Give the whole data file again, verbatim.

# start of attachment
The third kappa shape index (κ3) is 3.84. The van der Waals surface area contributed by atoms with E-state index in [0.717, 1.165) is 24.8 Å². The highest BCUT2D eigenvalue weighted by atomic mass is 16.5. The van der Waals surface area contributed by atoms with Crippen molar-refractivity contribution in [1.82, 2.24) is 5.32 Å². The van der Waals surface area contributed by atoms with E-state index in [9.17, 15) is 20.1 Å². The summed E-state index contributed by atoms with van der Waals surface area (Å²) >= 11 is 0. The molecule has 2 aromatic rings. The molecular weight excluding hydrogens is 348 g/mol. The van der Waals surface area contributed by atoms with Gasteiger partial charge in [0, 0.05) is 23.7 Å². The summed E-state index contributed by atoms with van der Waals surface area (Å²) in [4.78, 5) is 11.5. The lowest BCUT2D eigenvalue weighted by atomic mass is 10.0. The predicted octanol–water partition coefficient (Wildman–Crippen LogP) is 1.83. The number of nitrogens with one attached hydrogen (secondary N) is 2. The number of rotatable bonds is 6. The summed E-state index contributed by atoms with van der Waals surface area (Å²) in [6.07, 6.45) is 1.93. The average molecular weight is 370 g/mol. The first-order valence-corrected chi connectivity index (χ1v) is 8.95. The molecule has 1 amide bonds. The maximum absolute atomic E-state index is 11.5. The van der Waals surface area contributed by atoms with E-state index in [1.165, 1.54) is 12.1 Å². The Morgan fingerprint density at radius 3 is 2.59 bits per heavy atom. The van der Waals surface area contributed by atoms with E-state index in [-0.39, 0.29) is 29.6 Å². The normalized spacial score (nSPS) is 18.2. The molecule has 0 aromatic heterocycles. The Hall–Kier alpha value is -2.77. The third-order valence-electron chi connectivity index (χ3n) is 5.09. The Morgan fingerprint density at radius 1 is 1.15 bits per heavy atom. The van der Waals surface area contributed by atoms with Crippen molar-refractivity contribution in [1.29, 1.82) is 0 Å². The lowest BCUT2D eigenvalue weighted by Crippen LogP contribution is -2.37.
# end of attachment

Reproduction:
The third kappa shape index (κ3) is 3.84. The van der Waals surface area contributed by atoms with E-state index in [0.717, 1.165) is 24.8 Å². The highest BCUT2D eigenvalue weighted by atomic mass is 16.5. The van der Waals surface area contributed by atoms with Crippen molar-refractivity contribution in [1.82, 2.24) is 5.32 Å². The van der Waals surface area contributed by atoms with E-state index in [9.17, 15) is 20.1 Å². The summed E-state index contributed by atoms with van der Waals surface area (Å²) >= 11 is 0. The molecule has 2 aromatic rings. The molecular weight excluding hydrogens is 348 g/mol. The van der Waals surface area contributed by atoms with Gasteiger partial charge in [0, 0.05) is 23.7 Å². The summed E-state index contributed by atoms with van der Waals surface area (Å²) in [4.78, 5) is 11.5. The lowest BCUT2D eigenvalue weighted by atomic mass is 10.0. The predicted octanol–water partition coefficient (Wildman–Crippen LogP) is 1.83. The number of nitrogens with one attached hydrogen (secondary N) is 2. The number of rotatable bonds is 6. The summed E-state index contributed by atoms with van der Waals surface area (Å²) in [6.07, 6.45) is 1.93. The average molecular weight is 370 g/mol. The first-order valence-corrected chi connectivity index (χ1v) is 8.95. The molecule has 1 amide bonds. The maximum absolute atomic E-state index is 11.5. The van der Waals surface area contributed by atoms with E-state index in [1.165, 1.54) is 12.1 Å². The Morgan fingerprint density at radius 3 is 2.59 bits per heavy atom. The van der Waals surface area contributed by atoms with E-state index in [-0.39, 0.29) is 29.6 Å². The normalized spacial score (nSPS) is 18.2. The molecule has 0 aromatic heterocycles. The Hall–Kier alpha value is -2.77. The third-order valence-electron chi connectivity index (χ3n) is 5.09. The Morgan fingerprint density at radius 1 is 1.15 bits per heavy atom. The van der Waals surface area contributed by atoms with Crippen molar-refractivity contribution in [1.29, 1.82) is 0 Å². The lowest BCUT2D eigenvalue weighted by Crippen LogP contribution is -2.37.